It is not just the pharmacists who welcome the political will shown, but also civil society representatives. Théophile Dossou, a trade unionist at the CNHU University Hospital, points out: “Fake medicines kill people more quickly than their illnesses. If you go to the dialysis unit at the CNHU, you’ll find many Beninese people suffering the consequences of taking fake medication.”

Tracing the supply chain back to the source

Stage one of Operation Pangea 9 was a success, but the authorities did not stop there. Another challenge had to be met: tackling the suppliers. According to police sources, people in high places were thought to be involved in the trade, known to be more lucrative, as a rule, than the drug trade. As Jean-Baptiste Elias, president of the National Anti-Corruption Organisations Front (FONAC), points out: “Fake medicines trafficking cannot exist without corruption.”

In December 2017, the police staged a strong-arm raid on the home of a member of parliament: Mohammed Atao Hinnouho. Several hundred boxes of pharmaceutical and medical supplies were seized. The inquiry subsequently opened exposed many of the other actors involved, including pharmacists, who had dealings with the incriminated politician’s men, revealed the Beninese justice system.

Wholesalers, as known as distributors, are authorised by the Health Ministry (five companies in total) to import and distribute medicine in Benin – produced in the country or, more often, in Asia – and have to follow good practice guidelines. The judicial inquiry exposed the existence of illegal trafficking rings and numerous breaches of the rules. Despite their efforts to proclaim their innocence, several wholesalers were fined for their involvement and their failure to report the facts to the police. The whole inquiry, combining corruption, crime and politics, was widely covered by the media for several months.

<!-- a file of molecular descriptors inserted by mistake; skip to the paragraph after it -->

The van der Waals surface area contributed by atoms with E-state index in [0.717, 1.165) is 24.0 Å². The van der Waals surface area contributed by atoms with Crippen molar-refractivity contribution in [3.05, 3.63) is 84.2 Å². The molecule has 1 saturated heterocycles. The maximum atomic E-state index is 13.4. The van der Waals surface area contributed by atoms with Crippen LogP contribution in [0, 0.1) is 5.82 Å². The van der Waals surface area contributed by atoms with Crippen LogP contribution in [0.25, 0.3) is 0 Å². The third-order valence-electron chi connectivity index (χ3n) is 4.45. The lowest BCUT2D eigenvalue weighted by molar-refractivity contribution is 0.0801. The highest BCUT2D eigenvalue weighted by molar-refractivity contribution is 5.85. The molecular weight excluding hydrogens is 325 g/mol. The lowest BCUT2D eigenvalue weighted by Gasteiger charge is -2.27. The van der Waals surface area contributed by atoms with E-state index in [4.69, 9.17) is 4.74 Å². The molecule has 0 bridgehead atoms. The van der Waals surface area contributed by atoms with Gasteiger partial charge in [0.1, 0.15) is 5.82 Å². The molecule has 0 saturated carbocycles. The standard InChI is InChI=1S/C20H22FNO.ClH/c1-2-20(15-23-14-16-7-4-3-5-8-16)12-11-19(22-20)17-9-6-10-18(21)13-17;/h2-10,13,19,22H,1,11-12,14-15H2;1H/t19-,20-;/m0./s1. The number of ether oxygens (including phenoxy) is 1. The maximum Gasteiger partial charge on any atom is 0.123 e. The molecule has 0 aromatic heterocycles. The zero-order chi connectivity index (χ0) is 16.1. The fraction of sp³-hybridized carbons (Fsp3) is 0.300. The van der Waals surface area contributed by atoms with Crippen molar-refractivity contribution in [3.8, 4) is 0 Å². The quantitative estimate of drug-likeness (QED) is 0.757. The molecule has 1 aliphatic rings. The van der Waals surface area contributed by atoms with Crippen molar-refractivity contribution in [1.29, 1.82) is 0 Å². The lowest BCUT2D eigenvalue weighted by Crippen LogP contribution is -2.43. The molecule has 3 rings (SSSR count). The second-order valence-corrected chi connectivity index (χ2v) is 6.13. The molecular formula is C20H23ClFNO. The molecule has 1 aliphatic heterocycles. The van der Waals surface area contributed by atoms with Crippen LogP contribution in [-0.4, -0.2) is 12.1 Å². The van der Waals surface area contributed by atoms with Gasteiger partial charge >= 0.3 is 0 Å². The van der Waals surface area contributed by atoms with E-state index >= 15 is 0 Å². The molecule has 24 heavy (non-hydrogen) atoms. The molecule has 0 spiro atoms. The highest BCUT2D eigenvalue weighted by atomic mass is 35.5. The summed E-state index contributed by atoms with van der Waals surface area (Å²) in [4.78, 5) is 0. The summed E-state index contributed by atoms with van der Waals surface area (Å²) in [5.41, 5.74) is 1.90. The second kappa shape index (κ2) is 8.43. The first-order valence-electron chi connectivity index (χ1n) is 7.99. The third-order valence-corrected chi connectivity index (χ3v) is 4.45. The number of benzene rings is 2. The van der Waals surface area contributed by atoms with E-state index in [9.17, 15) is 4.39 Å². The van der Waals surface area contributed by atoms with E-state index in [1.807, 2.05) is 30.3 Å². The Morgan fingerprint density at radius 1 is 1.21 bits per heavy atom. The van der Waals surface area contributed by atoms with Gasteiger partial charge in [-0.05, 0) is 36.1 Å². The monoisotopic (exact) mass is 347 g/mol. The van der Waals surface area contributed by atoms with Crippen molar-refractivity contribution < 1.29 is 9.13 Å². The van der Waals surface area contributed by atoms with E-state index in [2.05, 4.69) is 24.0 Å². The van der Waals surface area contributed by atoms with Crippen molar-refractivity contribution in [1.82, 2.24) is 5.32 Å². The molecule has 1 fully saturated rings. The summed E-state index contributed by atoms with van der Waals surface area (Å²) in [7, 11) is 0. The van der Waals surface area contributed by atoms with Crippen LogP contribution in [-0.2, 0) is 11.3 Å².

For the government, the work done by the police and the judiciary puts it in a more favourable light. Addressing the conference on fake medicines in Geneva on 23 May 2018, President Talon proudly proclaimed: “The arsenal in place in Benin leaves the fake medication dealers with no more breathing space.”

The government is also showing its commitment to re-establishing good practices. It wants to increase the resources of the National Laboratory in charge of quality control and to set up a committee tasked with reviewing the texts governing the pharmaceutical sector, to strengthen the legislative framework. On 14 March 2018, the Council of Ministers suspended the National Council of the Order of Pharmacists of Benin with a view to reorganising it.

The fight against fake medicines is a growing concern on the African continent. During the African Union’s 32nd Summit of Heads of State and Government in February 2019, in Ethiopia, African political leaders decided to set up an African Medicines Agency, to regulate medical products with a view to providing better “access to good quality, safe and efficacious medical products and health technologies for the African population”.

The treaty drawn up for its implementation still needs to be ratified by the African states. One of the agency’s roles will be to pool the experience of each country in their fight at national level, so that all countries are able to benefit from it. Benin’s experience could serve as an example for other countries seeking to step up their fight.

This story has been translated from French.